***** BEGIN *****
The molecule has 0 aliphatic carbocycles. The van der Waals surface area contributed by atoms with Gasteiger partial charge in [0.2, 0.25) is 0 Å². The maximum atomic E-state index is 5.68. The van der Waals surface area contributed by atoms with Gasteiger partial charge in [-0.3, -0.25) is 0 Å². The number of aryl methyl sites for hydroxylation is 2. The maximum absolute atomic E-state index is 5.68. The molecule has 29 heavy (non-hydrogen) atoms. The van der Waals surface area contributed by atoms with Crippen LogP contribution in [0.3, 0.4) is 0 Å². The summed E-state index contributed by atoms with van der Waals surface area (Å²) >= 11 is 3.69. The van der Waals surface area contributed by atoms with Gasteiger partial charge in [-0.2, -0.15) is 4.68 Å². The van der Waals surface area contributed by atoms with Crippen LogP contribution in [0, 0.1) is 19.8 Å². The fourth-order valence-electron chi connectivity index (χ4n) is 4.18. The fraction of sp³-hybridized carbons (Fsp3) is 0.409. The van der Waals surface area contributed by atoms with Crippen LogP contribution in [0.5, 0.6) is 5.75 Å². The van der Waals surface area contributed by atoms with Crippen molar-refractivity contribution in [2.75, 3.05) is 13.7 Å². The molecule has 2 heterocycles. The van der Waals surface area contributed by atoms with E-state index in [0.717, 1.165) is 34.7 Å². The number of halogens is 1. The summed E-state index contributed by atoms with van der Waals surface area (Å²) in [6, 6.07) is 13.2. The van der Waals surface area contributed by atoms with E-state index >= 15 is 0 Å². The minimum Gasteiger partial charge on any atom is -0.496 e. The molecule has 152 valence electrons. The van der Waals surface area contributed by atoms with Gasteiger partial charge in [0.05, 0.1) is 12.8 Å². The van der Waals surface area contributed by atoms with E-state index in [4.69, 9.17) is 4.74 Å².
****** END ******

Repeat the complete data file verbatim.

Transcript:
The molecule has 0 aliphatic carbocycles. The van der Waals surface area contributed by atoms with Gasteiger partial charge in [0.2, 0.25) is 0 Å². The maximum atomic E-state index is 5.68. The van der Waals surface area contributed by atoms with Gasteiger partial charge in [-0.3, -0.25) is 0 Å². The number of aryl methyl sites for hydroxylation is 2. The maximum absolute atomic E-state index is 5.68. The molecule has 29 heavy (non-hydrogen) atoms. The van der Waals surface area contributed by atoms with Crippen LogP contribution in [0.3, 0.4) is 0 Å². The summed E-state index contributed by atoms with van der Waals surface area (Å²) >= 11 is 3.69. The van der Waals surface area contributed by atoms with Gasteiger partial charge in [-0.2, -0.15) is 4.68 Å². The van der Waals surface area contributed by atoms with Crippen LogP contribution in [0, 0.1) is 19.8 Å². The fourth-order valence-electron chi connectivity index (χ4n) is 4.18. The fraction of sp³-hybridized carbons (Fsp3) is 0.409. The van der Waals surface area contributed by atoms with Crippen LogP contribution in [0.5, 0.6) is 5.75 Å². The van der Waals surface area contributed by atoms with Crippen molar-refractivity contribution in [2.75, 3.05) is 13.7 Å². The molecule has 2 heterocycles. The van der Waals surface area contributed by atoms with E-state index in [0.717, 1.165) is 34.7 Å². The number of halogens is 1. The summed E-state index contributed by atoms with van der Waals surface area (Å²) in [6, 6.07) is 13.2. The van der Waals surface area contributed by atoms with E-state index >= 15 is 0 Å². The minimum Gasteiger partial charge on any atom is -0.496 e. The molecule has 152 valence electrons. The van der Waals surface area contributed by atoms with Gasteiger partial charge in [0.05, 0.1) is 12.8 Å². The van der Waals surface area contributed by atoms with E-state index in [4.69, 9.17) is 4.74 Å².